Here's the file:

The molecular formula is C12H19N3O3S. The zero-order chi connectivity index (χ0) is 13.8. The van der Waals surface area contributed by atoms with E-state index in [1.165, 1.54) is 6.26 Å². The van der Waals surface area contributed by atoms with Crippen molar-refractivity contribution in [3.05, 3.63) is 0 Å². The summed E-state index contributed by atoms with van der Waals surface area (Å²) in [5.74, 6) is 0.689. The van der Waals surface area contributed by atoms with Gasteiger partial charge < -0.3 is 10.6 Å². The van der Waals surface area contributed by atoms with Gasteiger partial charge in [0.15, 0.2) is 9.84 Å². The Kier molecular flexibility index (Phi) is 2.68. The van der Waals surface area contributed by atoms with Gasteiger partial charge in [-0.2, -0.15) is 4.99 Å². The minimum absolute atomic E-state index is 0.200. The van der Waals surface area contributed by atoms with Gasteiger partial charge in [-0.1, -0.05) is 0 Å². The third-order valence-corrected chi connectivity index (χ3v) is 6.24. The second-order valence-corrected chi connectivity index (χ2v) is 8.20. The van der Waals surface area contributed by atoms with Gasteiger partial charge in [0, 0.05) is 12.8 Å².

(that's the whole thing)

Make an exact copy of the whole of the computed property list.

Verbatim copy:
The molecular formula is C12H19N3O3S. The zero-order chi connectivity index (χ0) is 13.8. The van der Waals surface area contributed by atoms with E-state index in [1.165, 1.54) is 6.26 Å². The van der Waals surface area contributed by atoms with Crippen molar-refractivity contribution in [3.05, 3.63) is 0 Å². The summed E-state index contributed by atoms with van der Waals surface area (Å²) in [5.74, 6) is 0.689. The van der Waals surface area contributed by atoms with Gasteiger partial charge < -0.3 is 10.6 Å². The van der Waals surface area contributed by atoms with Gasteiger partial charge in [0.15, 0.2) is 9.84 Å². The Kier molecular flexibility index (Phi) is 2.68. The van der Waals surface area contributed by atoms with Gasteiger partial charge in [-0.2, -0.15) is 4.99 Å². The minimum absolute atomic E-state index is 0.200. The van der Waals surface area contributed by atoms with Gasteiger partial charge in [-0.1, -0.05) is 0 Å². The third-order valence-corrected chi connectivity index (χ3v) is 6.24. The second-order valence-corrected chi connectivity index (χ2v) is 8.20. The van der Waals surface area contributed by atoms with Gasteiger partial charge in [0, 0.05) is 12.8 Å².